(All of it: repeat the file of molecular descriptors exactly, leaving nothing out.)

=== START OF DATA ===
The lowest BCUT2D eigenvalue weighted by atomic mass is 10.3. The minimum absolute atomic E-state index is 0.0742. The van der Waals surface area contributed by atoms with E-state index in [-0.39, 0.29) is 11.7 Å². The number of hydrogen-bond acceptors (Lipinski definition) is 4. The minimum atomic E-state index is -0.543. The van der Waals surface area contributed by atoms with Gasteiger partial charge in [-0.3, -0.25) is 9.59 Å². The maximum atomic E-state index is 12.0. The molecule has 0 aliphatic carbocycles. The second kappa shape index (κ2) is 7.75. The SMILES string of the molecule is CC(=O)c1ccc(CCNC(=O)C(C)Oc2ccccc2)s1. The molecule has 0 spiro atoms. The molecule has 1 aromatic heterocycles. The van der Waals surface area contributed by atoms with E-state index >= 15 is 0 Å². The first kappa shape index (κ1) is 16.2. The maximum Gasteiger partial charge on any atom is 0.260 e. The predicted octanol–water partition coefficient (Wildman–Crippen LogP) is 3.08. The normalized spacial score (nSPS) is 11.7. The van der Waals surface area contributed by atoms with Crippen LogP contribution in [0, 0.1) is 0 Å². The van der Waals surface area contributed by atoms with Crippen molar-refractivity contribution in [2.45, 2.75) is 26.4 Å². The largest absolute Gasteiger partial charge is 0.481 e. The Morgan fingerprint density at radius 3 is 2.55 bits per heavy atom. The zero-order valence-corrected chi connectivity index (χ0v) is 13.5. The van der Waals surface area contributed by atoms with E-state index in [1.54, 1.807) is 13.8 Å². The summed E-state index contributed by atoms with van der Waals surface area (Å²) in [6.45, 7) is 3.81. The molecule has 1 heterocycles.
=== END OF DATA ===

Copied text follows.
The lowest BCUT2D eigenvalue weighted by atomic mass is 10.3. The minimum absolute atomic E-state index is 0.0742. The van der Waals surface area contributed by atoms with E-state index in [-0.39, 0.29) is 11.7 Å². The number of hydrogen-bond acceptors (Lipinski definition) is 4. The minimum atomic E-state index is -0.543. The van der Waals surface area contributed by atoms with Gasteiger partial charge in [-0.3, -0.25) is 9.59 Å². The maximum atomic E-state index is 12.0. The molecule has 0 aliphatic carbocycles. The second kappa shape index (κ2) is 7.75. The SMILES string of the molecule is CC(=O)c1ccc(CCNC(=O)C(C)Oc2ccccc2)s1. The molecule has 0 spiro atoms. The molecule has 1 aromatic heterocycles. The van der Waals surface area contributed by atoms with E-state index >= 15 is 0 Å². The first kappa shape index (κ1) is 16.2. The maximum Gasteiger partial charge on any atom is 0.260 e. The predicted octanol–water partition coefficient (Wildman–Crippen LogP) is 3.08. The normalized spacial score (nSPS) is 11.7. The van der Waals surface area contributed by atoms with Crippen LogP contribution in [0, 0.1) is 0 Å². The van der Waals surface area contributed by atoms with Crippen molar-refractivity contribution in [2.45, 2.75) is 26.4 Å². The largest absolute Gasteiger partial charge is 0.481 e. The Morgan fingerprint density at radius 3 is 2.55 bits per heavy atom. The zero-order valence-corrected chi connectivity index (χ0v) is 13.5. The van der Waals surface area contributed by atoms with E-state index in [1.54, 1.807) is 13.8 Å². The summed E-state index contributed by atoms with van der Waals surface area (Å²) in [6.45, 7) is 3.81. The molecule has 1 heterocycles.